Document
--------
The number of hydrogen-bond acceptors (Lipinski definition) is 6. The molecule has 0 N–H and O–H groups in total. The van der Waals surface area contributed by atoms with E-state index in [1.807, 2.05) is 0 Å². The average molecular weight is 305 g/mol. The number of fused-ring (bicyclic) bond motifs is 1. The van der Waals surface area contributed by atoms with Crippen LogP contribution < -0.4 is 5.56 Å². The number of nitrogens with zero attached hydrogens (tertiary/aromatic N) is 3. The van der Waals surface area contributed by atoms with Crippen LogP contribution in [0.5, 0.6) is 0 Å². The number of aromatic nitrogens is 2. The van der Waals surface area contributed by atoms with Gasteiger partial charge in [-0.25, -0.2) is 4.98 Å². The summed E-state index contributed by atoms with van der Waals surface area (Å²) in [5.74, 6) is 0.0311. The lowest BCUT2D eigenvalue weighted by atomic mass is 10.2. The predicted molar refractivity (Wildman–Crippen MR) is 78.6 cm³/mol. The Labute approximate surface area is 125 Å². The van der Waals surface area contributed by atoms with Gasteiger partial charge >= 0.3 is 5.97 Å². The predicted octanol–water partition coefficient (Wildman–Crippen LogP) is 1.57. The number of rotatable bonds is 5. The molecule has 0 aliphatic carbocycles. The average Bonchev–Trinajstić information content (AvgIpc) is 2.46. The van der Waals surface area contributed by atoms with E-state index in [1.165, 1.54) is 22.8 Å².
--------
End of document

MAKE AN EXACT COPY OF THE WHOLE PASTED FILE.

The number of hydrogen-bond acceptors (Lipinski definition) is 6. The molecule has 0 N–H and O–H groups in total. The van der Waals surface area contributed by atoms with E-state index in [1.807, 2.05) is 0 Å². The average molecular weight is 305 g/mol. The number of fused-ring (bicyclic) bond motifs is 1. The van der Waals surface area contributed by atoms with Crippen LogP contribution < -0.4 is 5.56 Å². The number of nitrogens with zero attached hydrogens (tertiary/aromatic N) is 3. The van der Waals surface area contributed by atoms with Crippen LogP contribution in [0.5, 0.6) is 0 Å². The number of aromatic nitrogens is 2. The van der Waals surface area contributed by atoms with Gasteiger partial charge in [-0.25, -0.2) is 4.98 Å². The summed E-state index contributed by atoms with van der Waals surface area (Å²) in [5.74, 6) is 0.0311. The lowest BCUT2D eigenvalue weighted by atomic mass is 10.2. The predicted molar refractivity (Wildman–Crippen MR) is 78.6 cm³/mol. The Labute approximate surface area is 125 Å². The van der Waals surface area contributed by atoms with Gasteiger partial charge >= 0.3 is 5.97 Å². The predicted octanol–water partition coefficient (Wildman–Crippen LogP) is 1.57. The number of rotatable bonds is 5. The molecule has 0 aliphatic carbocycles. The average Bonchev–Trinajstić information content (AvgIpc) is 2.46. The van der Waals surface area contributed by atoms with E-state index in [1.165, 1.54) is 22.8 Å².